Wednesday, October 06, 2010

Corrugated metal earrings - jewelry making class pictures

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I taught another class this past Monday evening on how to make corrugated metal earrings.  Five of the six students had taken a class from me before, so it was fun for me to get a chance to catch up with everyone.

Students for this class got to make two different pair of earrings: one with sheet metal and one with wire.

(These are student Kathy's collection of future earrings from class.)

Everyone had some kind of metalsmithing and jewelry making experience, which helped to allow students to get both pairs made in the two hour class.

We had fun chatting it up too.  It was a great energy in the class.

A little concentration doesn't hurt either.

The general consensus was that making earrings this way is a lot of fun.  Almost everyone purchased extra metal to make a few extra earring pairs for friends and family.

 These are just a few of the finished projects everyone completed in about two hours. 

Chris made these earrings; a pair for her and a pair for her daughter.

 These are Jill's wire earrings.  She couldn't decide on the beads, so she made one of each.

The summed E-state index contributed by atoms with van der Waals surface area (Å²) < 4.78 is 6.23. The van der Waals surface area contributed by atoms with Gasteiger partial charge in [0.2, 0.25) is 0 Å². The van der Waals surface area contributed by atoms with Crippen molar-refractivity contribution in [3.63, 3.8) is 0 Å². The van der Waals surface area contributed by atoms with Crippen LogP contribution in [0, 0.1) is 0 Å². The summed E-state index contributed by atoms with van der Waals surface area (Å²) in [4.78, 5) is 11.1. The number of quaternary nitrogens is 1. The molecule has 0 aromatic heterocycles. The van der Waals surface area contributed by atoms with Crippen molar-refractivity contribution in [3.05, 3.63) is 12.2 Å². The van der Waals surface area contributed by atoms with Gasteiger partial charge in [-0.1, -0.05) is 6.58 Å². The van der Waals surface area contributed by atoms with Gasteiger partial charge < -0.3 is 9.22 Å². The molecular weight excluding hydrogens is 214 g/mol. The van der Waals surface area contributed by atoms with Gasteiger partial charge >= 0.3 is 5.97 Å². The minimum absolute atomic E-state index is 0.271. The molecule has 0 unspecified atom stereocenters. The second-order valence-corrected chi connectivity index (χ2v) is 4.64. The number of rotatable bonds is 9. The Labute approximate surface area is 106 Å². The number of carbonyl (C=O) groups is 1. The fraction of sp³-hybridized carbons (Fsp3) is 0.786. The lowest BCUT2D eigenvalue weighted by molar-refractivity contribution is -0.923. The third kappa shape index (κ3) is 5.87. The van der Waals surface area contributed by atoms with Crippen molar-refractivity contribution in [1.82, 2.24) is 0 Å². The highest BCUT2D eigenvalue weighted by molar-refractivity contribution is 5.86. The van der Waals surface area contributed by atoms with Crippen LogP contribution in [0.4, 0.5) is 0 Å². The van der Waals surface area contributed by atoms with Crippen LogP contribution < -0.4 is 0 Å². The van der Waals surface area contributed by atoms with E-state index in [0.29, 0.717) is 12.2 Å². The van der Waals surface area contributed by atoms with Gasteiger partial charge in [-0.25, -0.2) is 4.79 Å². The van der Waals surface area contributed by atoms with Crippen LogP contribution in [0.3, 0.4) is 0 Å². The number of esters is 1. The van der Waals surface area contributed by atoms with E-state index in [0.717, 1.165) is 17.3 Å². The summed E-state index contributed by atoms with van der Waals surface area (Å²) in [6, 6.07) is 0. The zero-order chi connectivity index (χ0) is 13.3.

Claudia also made a pair of each.  She admitted she was going to have to do this again. *smile*

A close up of Claudia's wire earrings with the beautiful denim lapis beads.

Cheryl made her wire earrings with brown goldstone.  

Cheryl's corrugated sheet earrings were also the "guinea pigs" for the tumbler.  

Linda decided she would rather have pendants than earrings.  Her four designs are shown here.

I don't know when I will be teaching this class again, but I know I will also be teaching an "intermediate" level metal corrugation and crimping class sometime in the near future. Check my class schedule to get the latest.


  1. Looks like lots of fun!

  2. Hi, about your corrugated metal, did you bend it yourself or does it come in sheets pre-bent?


  3. Hi Paul! The metal came as flat sheet and I teach the students how to corrugate it using a variety of tools. The easiest one I can tell you about is the 'Tube Wringer', available through artist (painting) supply shops.


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